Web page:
Mindlessness as presented was a “tendency of the mind to seek premature resolution.” I do not feel it is our purpose to seek resolution but to facilitate. It was wonderful to see the reminder of music and art as a way to facilitate the mindfulness. It was introduced as a possible way to create harmony out of chaos. I think would be a great way to set the tone and bring a commonality to the purpose of our meetings, a baseline of sorts to be with and move from.

I was introduced to the term of “exquisite empathy – highly present, sensitively attuned, well boundaried, heartfelt empathic engagement.” The challenge of this for me is the continued work of knowing myself. In this work that we do, I find this an ever evolving and constant work that brings a more honest and heartfelt engagement and presence with everyone I meet in my day, and the welcoming of all the emotions that come in the family meetings, interactions with other staff, and the support required to do this work.

The take home message for me was that “empathy is emotional labor.” I had never thought of it in this way but it certainly explains why exhaustion can come from the patience and willingness to step into the world of our patients and the experience of just being.

The only way to remain mindful is to practice. How much mindfulness practice do you need? For me I want to practice this everyday by remembering to slow it down, be present, listen well, be open to accepting, and forgiving with all that I am. Will you join me?

Barbara Rogers, MSN

Three Conferences in One

A view from AAHPM consultant – Dale Lupu

There are really three conferences going on here at the AAHPM/HNPA annual assembly. I think most of you can readily identify two of them: the formal program as laid out in the program book, and the informal networking that occurs in the halls, restaurants, and standing in line to buy books. My own experience, and I’m sure many of you share this, is that the formal program is only the start of the learning. It’s those smaller hall and restaurant conversations with a few colleagues (both old friends and those just met) where many memorable pearls are shared. And where the feeling of support – “you mean I’m not the only one experiencing this?” – is stoked.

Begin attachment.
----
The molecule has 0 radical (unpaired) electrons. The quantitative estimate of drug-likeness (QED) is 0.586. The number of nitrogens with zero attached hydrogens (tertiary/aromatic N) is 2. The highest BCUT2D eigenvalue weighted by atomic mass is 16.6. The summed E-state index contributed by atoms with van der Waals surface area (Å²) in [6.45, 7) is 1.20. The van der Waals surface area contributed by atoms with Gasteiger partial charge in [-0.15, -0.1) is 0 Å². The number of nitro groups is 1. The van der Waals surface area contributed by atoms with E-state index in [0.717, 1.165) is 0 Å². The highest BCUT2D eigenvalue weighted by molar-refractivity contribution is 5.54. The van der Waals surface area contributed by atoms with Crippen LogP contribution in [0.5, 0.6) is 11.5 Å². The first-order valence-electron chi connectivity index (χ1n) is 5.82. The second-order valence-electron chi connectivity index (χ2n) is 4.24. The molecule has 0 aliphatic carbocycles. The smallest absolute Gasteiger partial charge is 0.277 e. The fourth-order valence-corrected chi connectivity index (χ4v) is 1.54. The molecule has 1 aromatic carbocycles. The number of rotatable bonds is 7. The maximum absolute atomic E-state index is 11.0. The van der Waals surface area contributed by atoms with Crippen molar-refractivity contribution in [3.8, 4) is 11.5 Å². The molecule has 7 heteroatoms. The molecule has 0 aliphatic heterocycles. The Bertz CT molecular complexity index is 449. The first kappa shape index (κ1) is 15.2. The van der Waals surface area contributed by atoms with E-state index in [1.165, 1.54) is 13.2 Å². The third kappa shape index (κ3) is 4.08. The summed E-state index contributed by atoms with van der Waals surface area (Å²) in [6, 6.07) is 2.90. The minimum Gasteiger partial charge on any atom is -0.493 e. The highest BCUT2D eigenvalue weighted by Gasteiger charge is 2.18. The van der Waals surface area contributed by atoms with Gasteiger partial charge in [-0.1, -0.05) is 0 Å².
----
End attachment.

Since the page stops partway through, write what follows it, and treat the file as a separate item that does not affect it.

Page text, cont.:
But this year, I haven’t had time to delve as deeply as I would like into either of those two conferences, because I am attending a third. This third conference involves about 200+ Academy members who have been working all year on the 26 committees that have been charged with advancing the five major goals of the Academy’s strategic plan. The work that has already been accomplished by these committees is inspiring. That’s good, because we will need the inspiration to tackle the work still to be done.

Committee members conduct their work throughout the year via conference call and email. The annual assembly gives committee and task force members an opportunity to get into the same room, meet each other, reflect together, brainstorm, plan for the next year. Yesterday all of the SIG committee chairs gathered – the first time they have all been a room together (as SIG chairs). Today, I’ll be staffing the Academic Task Force chaired by Christine Ritchie, the Business Practices Task Force co-chaired by Chuck Wellman and Parag Bharadwaj, and the quality & Practice Standards Task Force chaired by Sydney Dy. Other committee chairs and members with their assigned staff person will also be meeting. Feel free to stop any of us and ask us to tell you about what we’re working on.

If you are interested in serving on a committee, visit the AAHPM page “membership/getting involved.”

Why you should be involved in policy – More from Diane Meier

Diane Meier made a compelling case for the PC provider to be involved in the policy process.
“The original sin”- of health care is that providers and patients determine what care is necessary with no regard to cost vs. benefit.

We spend 16.2% of GDP on healthcare, but rank 40th in quality indices worldwide. And that said, we spend 7.2% of resources on Paperwork/Admin, while the rest of the world is 3.2% We spend more on tests, hospitalization, etc.